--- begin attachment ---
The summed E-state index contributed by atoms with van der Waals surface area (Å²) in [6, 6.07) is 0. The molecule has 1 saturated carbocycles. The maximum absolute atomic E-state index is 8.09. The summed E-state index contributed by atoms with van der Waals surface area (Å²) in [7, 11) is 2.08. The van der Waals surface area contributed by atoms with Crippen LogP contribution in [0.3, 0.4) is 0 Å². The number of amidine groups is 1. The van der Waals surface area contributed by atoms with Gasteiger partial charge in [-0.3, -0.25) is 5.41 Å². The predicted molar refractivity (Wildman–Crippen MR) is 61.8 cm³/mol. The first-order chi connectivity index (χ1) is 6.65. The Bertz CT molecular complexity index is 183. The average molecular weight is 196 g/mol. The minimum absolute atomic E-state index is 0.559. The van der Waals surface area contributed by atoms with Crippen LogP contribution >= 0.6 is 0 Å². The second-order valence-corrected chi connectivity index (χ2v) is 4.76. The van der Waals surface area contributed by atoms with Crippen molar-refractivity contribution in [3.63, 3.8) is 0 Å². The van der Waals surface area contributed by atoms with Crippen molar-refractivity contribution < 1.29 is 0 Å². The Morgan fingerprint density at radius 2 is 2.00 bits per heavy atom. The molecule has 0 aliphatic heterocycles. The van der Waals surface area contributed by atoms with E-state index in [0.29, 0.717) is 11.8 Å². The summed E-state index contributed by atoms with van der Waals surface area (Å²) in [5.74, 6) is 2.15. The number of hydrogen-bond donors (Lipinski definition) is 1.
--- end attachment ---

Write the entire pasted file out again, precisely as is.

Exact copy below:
The summed E-state index contributed by atoms with van der Waals surface area (Å²) in [6, 6.07) is 0. The molecule has 1 saturated carbocycles. The maximum absolute atomic E-state index is 8.09. The summed E-state index contributed by atoms with van der Waals surface area (Å²) in [7, 11) is 2.08. The van der Waals surface area contributed by atoms with Crippen LogP contribution in [0.3, 0.4) is 0 Å². The number of amidine groups is 1. The van der Waals surface area contributed by atoms with Gasteiger partial charge in [-0.3, -0.25) is 5.41 Å². The predicted molar refractivity (Wildman–Crippen MR) is 61.8 cm³/mol. The first-order chi connectivity index (χ1) is 6.65. The Bertz CT molecular complexity index is 183. The average molecular weight is 196 g/mol. The minimum absolute atomic E-state index is 0.559. The van der Waals surface area contributed by atoms with Crippen LogP contribution >= 0.6 is 0 Å². The second-order valence-corrected chi connectivity index (χ2v) is 4.76. The van der Waals surface area contributed by atoms with Crippen molar-refractivity contribution in [3.63, 3.8) is 0 Å². The van der Waals surface area contributed by atoms with Crippen molar-refractivity contribution < 1.29 is 0 Å². The Morgan fingerprint density at radius 2 is 2.00 bits per heavy atom. The molecule has 0 aliphatic heterocycles. The van der Waals surface area contributed by atoms with E-state index in [0.29, 0.717) is 11.8 Å². The summed E-state index contributed by atoms with van der Waals surface area (Å²) in [5.74, 6) is 2.15. The number of hydrogen-bond donors (Lipinski definition) is 1.